Table 5.6a. Variance components for model with individual level explanatory variables
Null model + Demographic variables + Socioeconomic variables + Social support variables
Individual level variance 3.772 3.701 3.398 3.268
Between-country variance 0.586 0.578 0.345 0.292
Explained individual level variance 0.000 0.019 0.099 0.133
Explained country level variance 0.000 0.013 0.410 0.502

Table 5.7. Explaining the country level variation in hapiness scores
Null Full inda GDP Gini Lifeb Hdi Empowc Welstated
Remaining country level variance 0.586 0.292 0.131 0.166 0.128 0.109 0.103 0.131
Explained country level variance 0.000 0.502 0.777 0.717 0.782 0.814 0.824 0.776
a. Full ind = Full individual level model b. Life = Life expectancy at birth c. Empow = Gender empowerment measure d Welstate = The welfare state classification

Table 5.8. The final model and the model with the welfare state classification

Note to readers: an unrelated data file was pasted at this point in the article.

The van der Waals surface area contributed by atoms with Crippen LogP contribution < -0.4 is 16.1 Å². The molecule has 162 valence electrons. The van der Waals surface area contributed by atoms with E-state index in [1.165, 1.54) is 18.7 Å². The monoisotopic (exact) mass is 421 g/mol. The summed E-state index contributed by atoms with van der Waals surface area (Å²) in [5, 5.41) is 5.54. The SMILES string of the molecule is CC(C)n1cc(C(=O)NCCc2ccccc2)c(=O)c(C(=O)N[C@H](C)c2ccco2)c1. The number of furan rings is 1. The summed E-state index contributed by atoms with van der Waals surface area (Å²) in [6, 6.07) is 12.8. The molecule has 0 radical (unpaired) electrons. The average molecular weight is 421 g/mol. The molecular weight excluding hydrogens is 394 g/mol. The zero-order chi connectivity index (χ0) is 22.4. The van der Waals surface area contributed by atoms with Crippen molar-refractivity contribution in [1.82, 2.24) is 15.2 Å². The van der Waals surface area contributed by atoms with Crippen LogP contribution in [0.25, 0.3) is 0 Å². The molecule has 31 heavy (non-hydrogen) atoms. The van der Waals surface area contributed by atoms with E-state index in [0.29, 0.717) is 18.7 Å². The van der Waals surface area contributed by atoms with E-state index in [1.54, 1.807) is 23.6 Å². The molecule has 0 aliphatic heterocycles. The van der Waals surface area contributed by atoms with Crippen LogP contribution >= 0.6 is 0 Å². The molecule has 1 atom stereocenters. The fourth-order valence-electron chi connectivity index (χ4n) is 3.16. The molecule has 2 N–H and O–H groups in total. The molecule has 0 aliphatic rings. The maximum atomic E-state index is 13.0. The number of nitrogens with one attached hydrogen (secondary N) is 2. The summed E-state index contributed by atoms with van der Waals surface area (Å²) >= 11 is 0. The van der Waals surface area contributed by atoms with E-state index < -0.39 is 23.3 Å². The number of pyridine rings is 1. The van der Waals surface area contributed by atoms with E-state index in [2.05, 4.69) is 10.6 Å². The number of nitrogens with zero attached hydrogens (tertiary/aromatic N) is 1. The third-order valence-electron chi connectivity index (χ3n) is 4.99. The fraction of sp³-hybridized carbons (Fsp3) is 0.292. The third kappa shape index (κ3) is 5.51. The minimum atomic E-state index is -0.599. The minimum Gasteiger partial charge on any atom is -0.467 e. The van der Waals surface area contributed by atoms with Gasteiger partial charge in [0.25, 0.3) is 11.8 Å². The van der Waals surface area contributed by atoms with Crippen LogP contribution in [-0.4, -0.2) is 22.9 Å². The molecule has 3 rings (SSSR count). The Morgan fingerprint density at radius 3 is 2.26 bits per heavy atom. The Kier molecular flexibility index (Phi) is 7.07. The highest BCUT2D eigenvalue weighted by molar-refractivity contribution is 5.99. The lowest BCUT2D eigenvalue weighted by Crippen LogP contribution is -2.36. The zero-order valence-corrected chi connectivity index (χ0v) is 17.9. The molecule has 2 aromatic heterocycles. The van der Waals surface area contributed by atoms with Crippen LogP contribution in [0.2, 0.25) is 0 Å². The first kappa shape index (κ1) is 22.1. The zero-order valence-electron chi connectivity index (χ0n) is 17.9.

Variable names Estimates of fixed parameters B S.e. t Sig.
Intercept 2.704 0.380 7.123 0.000
Agec Age in years, centred -0.011 0.000 -22.008 0.000
agec2 Age centred squared 0.001 0.000 23.588 0.000
Female Female gender 0.159 0.017 9.433 0.000
Primary education (reference category) 0.000
seced Secondary education 0.126 0.022 5.595 0.000
Terted Tertiary education 0.219 0.024 9.137 0.000
Low household income (reference category) 0.000
Missinc Missing household income 0.287 0.026 11.134 0.000
Medinc Medium household income 0.229 0.024 9.608 0.000
Highinc High household income 0.420 0.027 15.692 0.000
Copeinc Coping on present income 0.920 0.021 43.853 0.000
Cohab Living with a partner 0.713 0.020 36.504 0.000
Social Meeting often socially 0.496 0.018 27.141 0.000
c_gem_2009 Gender empowerment measure 3.423 0.511 6.697 0.000